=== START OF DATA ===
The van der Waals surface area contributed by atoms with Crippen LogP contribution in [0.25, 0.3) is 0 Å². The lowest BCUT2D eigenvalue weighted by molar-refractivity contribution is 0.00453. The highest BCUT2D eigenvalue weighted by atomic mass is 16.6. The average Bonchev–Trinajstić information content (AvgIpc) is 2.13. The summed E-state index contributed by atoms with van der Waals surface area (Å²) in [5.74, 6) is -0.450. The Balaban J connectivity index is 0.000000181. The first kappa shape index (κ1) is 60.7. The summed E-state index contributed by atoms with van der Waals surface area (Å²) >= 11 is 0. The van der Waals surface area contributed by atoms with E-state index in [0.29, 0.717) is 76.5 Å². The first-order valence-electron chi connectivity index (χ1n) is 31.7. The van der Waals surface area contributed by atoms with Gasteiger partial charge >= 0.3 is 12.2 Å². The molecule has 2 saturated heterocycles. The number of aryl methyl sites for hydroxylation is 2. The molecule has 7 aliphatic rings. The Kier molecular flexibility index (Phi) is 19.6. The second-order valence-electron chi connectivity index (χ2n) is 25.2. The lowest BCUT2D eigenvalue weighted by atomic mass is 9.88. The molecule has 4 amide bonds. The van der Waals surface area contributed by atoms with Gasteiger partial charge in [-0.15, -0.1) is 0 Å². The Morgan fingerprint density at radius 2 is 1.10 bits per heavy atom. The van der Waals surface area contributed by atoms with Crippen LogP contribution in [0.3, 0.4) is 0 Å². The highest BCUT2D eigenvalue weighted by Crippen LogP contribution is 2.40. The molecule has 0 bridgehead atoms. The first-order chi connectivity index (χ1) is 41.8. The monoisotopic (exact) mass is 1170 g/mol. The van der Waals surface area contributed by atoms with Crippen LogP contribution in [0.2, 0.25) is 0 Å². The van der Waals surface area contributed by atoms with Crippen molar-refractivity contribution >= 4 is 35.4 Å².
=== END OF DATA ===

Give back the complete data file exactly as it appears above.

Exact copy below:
The van der Waals surface area contributed by atoms with Crippen LogP contribution in [0.25, 0.3) is 0 Å². The lowest BCUT2D eigenvalue weighted by molar-refractivity contribution is 0.00453. The highest BCUT2D eigenvalue weighted by atomic mass is 16.6. The average Bonchev–Trinajstić information content (AvgIpc) is 2.13. The summed E-state index contributed by atoms with van der Waals surface area (Å²) in [5.74, 6) is -0.450. The Balaban J connectivity index is 0.000000181. The first kappa shape index (κ1) is 60.7. The summed E-state index contributed by atoms with van der Waals surface area (Å²) >= 11 is 0. The van der Waals surface area contributed by atoms with E-state index in [0.29, 0.717) is 76.5 Å². The first-order valence-electron chi connectivity index (χ1n) is 31.7. The van der Waals surface area contributed by atoms with Gasteiger partial charge >= 0.3 is 12.2 Å². The molecule has 2 saturated heterocycles. The number of aryl methyl sites for hydroxylation is 2. The molecule has 7 aliphatic rings. The Kier molecular flexibility index (Phi) is 19.6. The second-order valence-electron chi connectivity index (χ2n) is 25.2. The lowest BCUT2D eigenvalue weighted by atomic mass is 9.88. The molecule has 4 amide bonds. The van der Waals surface area contributed by atoms with Gasteiger partial charge in [-0.15, -0.1) is 0 Å². The Morgan fingerprint density at radius 2 is 1.10 bits per heavy atom. The van der Waals surface area contributed by atoms with Crippen LogP contribution in [0.3, 0.4) is 0 Å². The highest BCUT2D eigenvalue weighted by Crippen LogP contribution is 2.40. The molecule has 0 bridgehead atoms. The first-order chi connectivity index (χ1) is 41.8. The monoisotopic (exact) mass is 1170 g/mol. The van der Waals surface area contributed by atoms with Crippen LogP contribution in [0.2, 0.25) is 0 Å². The van der Waals surface area contributed by atoms with Crippen molar-refractivity contribution >= 4 is 35.4 Å².